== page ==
When the bearers have brought the body into the anteroom of the tower they strip it entirely of its clothing. Valuable coverings are carefully laid away and sent to the chamber of purification, where they are thoroughly fumigated, and afterward returned to the friends. The cotton wrappings are burned. The body is laid in one of the compartments entirely naked, and in half an hour the flesh is completely stripped from the bones by voracious birds that have been eagerly watching the proceedings from the tops of the tall palms that overlook the cemetery. There are about two hundred vultures around the place; most of them are old birds and are thoroughly educated. They know exactly what to expect, and behave with greatest decorum. They never enter the tower until the bearers have left it, and usually are as deliberate and solemn in their movements as a lot of undertakers. But sometimes, when they are particularly hungry, their greed gets the better of their dignity and they quarrel and fight over their prey.

After the bones are stripped they are allowed to lie in the sun and bleach and decay until the compartment they occupy is needed for another body, when the Nasr Salars enter with gloves and tongs and cast them into the central pit, where they finally crumble into dust. The floor of the tower is so arranged that all the rain that falls upon it passes into the pit, and the moisture promotes decomposition. The bottom of the pit is perforated and the water impregnated with the dust from the bones is filtered through charcoal and becomes thoroughly disinfected before it is allowed to pass through a sewer into the bay. The pits are the receptacles of the dust of generations, and I am told that so much of it is drained off by the rainfall, as described, that they have never been filled. The carriers are not allowed to leave the grounds, and when a man engages in that occupation he must retire forever from the world, as much as if he were a Trappist monk. Nor can he communicate with anyone except the priests who have charge of the temple.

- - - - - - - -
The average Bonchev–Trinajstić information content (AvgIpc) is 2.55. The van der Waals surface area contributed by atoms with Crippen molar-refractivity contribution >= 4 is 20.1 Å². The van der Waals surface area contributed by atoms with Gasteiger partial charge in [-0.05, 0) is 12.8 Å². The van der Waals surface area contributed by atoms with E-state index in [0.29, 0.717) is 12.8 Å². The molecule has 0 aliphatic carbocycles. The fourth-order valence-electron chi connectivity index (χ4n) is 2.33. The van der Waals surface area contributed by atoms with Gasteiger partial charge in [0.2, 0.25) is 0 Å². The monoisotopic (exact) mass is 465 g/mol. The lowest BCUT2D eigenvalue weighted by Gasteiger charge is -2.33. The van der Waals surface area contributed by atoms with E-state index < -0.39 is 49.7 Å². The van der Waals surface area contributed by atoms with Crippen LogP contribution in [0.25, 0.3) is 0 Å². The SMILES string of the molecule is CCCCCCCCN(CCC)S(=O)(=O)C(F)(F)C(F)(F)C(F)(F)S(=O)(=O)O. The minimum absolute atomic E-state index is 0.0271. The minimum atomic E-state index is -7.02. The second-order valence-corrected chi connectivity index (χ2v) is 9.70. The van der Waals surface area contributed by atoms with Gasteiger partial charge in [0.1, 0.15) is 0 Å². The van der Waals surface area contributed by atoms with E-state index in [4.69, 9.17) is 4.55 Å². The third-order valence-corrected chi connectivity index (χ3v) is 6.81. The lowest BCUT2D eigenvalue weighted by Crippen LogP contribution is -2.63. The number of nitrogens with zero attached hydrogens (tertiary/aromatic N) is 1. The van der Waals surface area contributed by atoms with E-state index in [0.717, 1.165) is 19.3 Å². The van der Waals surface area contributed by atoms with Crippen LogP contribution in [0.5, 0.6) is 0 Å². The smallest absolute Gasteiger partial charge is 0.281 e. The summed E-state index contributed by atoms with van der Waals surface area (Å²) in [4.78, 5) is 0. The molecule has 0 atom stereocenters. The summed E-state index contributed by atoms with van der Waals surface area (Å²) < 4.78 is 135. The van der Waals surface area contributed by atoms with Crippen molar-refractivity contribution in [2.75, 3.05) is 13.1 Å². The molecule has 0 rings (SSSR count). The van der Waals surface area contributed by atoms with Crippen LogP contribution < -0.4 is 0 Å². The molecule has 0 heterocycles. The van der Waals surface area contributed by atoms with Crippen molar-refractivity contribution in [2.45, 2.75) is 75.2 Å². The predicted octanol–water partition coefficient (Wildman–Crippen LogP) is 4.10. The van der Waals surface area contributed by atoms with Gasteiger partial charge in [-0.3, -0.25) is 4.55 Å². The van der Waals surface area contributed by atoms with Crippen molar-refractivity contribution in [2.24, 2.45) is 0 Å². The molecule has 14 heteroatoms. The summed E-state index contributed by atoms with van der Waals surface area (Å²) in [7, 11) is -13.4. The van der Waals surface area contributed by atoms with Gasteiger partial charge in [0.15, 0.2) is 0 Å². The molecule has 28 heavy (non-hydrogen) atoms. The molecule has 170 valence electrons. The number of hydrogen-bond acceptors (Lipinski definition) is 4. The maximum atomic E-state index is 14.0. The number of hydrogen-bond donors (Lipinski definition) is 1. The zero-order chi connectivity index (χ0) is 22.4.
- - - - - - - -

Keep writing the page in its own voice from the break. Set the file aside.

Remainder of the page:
The grounds are beautifully laid out. No money or labor has been spared to make them attractive, and comfortable benches have been placed along the walks where relatives and friends may sit and converse or meditate after the ceremonies are concluded. The Parsis are firm believers in the resurrection, and they expect their mutilated bodies to rise again glorified and incorruptible. The theory upon which their peculiar custom is based is veneration for the elements. Fire is the chief object of their worship, and they cannot allow it to be polluted by burning the dead; water is almost as sacred, and the soil of the earth is the source of their food, their strength and almost everything that is beautiful. Furthermore, they believe in the equality of all creatures before God, and hence the dust of the rich and the poor mingles in the pit. 

Parsi temples are very plain and the form of worship is extremely simple. None but members of the faith are admitted. The interior of the temple is almost empty, except for a reading desk occupied by the priest. The walls are without the slightest decoration and are usually whitewashed. The sacred fire, the emblem of spiritual life, which is never extinguished, is kept in a small recess in a golden receptacle, and is attended by priests without interruption. They relieve each other every two hours, but the fire is never left alone.